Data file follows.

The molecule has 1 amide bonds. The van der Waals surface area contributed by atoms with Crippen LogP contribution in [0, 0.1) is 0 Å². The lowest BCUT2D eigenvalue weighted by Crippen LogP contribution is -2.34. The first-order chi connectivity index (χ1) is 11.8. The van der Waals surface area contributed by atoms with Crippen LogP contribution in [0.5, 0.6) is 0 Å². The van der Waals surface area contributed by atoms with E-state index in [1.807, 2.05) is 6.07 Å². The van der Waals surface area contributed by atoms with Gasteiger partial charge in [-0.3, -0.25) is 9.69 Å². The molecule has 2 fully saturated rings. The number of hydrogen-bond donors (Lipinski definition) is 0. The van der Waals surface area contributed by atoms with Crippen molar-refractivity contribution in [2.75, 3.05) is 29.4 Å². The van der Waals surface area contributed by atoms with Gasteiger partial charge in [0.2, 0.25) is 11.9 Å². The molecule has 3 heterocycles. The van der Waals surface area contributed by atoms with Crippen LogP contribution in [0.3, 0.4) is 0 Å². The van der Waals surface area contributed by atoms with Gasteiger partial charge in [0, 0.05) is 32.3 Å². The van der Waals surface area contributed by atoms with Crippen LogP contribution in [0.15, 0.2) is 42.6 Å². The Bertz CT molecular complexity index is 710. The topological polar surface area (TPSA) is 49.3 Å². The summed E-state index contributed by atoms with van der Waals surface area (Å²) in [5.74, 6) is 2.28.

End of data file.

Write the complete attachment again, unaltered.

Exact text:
The molecule has 1 amide bonds. The van der Waals surface area contributed by atoms with Crippen LogP contribution in [0, 0.1) is 0 Å². The lowest BCUT2D eigenvalue weighted by Crippen LogP contribution is -2.34. The first-order chi connectivity index (χ1) is 11.8. The van der Waals surface area contributed by atoms with Crippen LogP contribution in [0.5, 0.6) is 0 Å². The van der Waals surface area contributed by atoms with E-state index in [1.807, 2.05) is 6.07 Å². The van der Waals surface area contributed by atoms with Gasteiger partial charge in [-0.3, -0.25) is 9.69 Å². The molecule has 2 fully saturated rings. The number of hydrogen-bond donors (Lipinski definition) is 0. The van der Waals surface area contributed by atoms with Crippen molar-refractivity contribution in [2.75, 3.05) is 29.4 Å². The van der Waals surface area contributed by atoms with Gasteiger partial charge in [0.2, 0.25) is 11.9 Å². The molecule has 3 heterocycles. The van der Waals surface area contributed by atoms with Crippen LogP contribution in [0.3, 0.4) is 0 Å². The van der Waals surface area contributed by atoms with Gasteiger partial charge in [0, 0.05) is 32.3 Å². The van der Waals surface area contributed by atoms with Crippen LogP contribution in [0.15, 0.2) is 42.6 Å². The Bertz CT molecular complexity index is 710. The topological polar surface area (TPSA) is 49.3 Å². The summed E-state index contributed by atoms with van der Waals surface area (Å²) in [5.74, 6) is 2.28.